(March 13, 1943 - living) France
André Téchiné was born on 13 March 1943 at Valence-d'Agen, a small town in the Midi-Pyrénées region, department of Lot-et-Garonne. His family, of Spanish ancestry, owned a small business making agricultural equipment. He grew up in the south west French country side and in his adolescence acquired a passion for films. From 1952 to 1959 he went to a catholic boarding school in Montauban. He was allowed to leave the school only on Sunday afternoons when he would go to the cinema, although he often had to return before the screening ended.
From 1959 he attended a secular state school, which exposed him to a different culture, with marxist teachers, a cine club and a film magazine, La Plume et l'écran, to which he contributed.
At nineteen he moved to Paris in order to look for a career in filmaking. He failed the entrance examination at France most prominent film school, but started to write reviews for the prestigious Cahiers du cinéma where he worked for four years (1964-1967).
Téchiné made his debut as director with: Paulina s'en va (1969). He is noted for his elegant and emotionally charged films that often delve into the complexities of human condition and emotions. An intimist flavor pervades his work. One of the trademarks of his filmography is the lyrical examination of human relations in a sensitive but unsentimental way. He first came into prominence with his second film: Souvenirs d'en France (1974).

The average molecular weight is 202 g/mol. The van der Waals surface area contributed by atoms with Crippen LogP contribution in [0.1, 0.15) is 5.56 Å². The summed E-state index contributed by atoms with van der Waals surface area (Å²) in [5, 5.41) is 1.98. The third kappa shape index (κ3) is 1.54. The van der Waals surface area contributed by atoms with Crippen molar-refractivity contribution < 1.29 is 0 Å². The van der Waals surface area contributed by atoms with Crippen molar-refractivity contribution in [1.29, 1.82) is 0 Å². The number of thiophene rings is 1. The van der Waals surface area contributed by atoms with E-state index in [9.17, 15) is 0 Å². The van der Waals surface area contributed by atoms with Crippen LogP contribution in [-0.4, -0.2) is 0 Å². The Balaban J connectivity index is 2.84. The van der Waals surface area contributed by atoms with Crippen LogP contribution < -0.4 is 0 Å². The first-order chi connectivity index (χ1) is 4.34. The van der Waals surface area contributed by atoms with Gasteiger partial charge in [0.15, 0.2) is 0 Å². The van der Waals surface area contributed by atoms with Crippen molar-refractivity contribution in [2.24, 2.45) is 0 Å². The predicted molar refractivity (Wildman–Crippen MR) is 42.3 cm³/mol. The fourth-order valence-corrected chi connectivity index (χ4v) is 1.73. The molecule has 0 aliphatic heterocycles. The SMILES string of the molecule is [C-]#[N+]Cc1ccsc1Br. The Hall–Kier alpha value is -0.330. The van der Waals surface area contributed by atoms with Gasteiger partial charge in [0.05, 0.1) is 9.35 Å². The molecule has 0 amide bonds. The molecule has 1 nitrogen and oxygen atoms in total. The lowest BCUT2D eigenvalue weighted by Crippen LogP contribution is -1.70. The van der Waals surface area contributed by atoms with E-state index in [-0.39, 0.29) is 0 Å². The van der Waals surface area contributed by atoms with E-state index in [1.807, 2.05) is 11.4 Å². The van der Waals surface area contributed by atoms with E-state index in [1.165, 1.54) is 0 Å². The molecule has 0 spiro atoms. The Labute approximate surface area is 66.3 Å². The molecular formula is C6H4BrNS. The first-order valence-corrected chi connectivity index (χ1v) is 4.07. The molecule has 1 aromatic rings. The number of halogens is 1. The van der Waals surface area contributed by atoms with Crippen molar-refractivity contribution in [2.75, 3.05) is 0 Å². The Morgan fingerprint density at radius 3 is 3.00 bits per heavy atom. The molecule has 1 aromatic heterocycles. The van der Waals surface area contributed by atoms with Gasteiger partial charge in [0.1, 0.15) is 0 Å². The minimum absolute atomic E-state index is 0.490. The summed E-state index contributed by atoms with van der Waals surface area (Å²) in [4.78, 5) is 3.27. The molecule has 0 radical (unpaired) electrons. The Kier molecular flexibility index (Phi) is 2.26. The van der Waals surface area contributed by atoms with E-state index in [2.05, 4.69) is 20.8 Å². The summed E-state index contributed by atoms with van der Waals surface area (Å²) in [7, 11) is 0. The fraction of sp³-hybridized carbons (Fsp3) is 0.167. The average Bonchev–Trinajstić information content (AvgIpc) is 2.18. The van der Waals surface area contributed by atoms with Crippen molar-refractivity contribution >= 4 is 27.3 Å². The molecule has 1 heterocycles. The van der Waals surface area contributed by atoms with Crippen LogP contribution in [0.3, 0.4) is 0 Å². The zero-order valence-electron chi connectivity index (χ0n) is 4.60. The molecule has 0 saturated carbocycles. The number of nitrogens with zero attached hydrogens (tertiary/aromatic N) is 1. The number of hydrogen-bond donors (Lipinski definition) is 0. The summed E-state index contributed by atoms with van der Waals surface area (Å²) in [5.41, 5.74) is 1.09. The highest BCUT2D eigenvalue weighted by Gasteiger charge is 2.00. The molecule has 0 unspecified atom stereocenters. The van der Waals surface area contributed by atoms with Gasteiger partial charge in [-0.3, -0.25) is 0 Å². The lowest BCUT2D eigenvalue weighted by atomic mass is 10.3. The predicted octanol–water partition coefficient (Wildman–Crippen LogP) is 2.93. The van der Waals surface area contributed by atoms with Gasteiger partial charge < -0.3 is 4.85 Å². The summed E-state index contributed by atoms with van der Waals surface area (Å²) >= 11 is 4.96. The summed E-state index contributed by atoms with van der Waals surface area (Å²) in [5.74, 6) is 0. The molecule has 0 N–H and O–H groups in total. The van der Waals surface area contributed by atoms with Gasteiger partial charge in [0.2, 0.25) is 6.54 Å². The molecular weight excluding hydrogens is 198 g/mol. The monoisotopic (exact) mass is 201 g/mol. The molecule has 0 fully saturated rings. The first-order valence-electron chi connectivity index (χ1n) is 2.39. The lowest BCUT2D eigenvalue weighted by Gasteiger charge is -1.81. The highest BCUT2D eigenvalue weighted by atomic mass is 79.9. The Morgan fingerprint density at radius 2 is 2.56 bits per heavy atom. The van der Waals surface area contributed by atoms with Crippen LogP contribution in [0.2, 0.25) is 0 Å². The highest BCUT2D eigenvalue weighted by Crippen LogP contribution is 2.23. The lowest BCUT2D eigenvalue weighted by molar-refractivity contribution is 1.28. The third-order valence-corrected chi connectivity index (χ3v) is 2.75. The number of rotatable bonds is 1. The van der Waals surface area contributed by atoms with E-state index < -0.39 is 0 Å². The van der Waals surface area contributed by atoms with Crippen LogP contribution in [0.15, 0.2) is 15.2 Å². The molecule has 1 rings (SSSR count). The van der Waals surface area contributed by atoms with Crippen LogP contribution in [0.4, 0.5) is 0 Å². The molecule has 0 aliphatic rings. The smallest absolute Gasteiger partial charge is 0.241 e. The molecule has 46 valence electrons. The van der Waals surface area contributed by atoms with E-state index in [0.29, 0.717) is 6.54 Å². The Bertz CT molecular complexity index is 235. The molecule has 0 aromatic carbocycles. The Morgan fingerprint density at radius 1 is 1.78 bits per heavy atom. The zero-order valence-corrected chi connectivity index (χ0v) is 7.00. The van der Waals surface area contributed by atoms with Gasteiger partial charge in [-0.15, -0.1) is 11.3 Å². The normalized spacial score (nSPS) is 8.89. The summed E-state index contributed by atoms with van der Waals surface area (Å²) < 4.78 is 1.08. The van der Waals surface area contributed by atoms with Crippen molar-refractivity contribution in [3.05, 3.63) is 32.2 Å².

His specific talent lies in the seeming ease with which he draws out the human and psychological motives of his characters, perfectly interlocking them with the large and small events of their respective eras: the 19th century England of Les soeurs Brontë (The Bronte Sisters); the recourse to prostitution of a country boy unable to break into acting in Paris in J'embrasse pas; a last attempt at love in provincial France in Le lieu du crime; France during the Algerian war in Les roseaux sauvages (Wild Reeds).
Source: Wikipedia, the free encyclopedia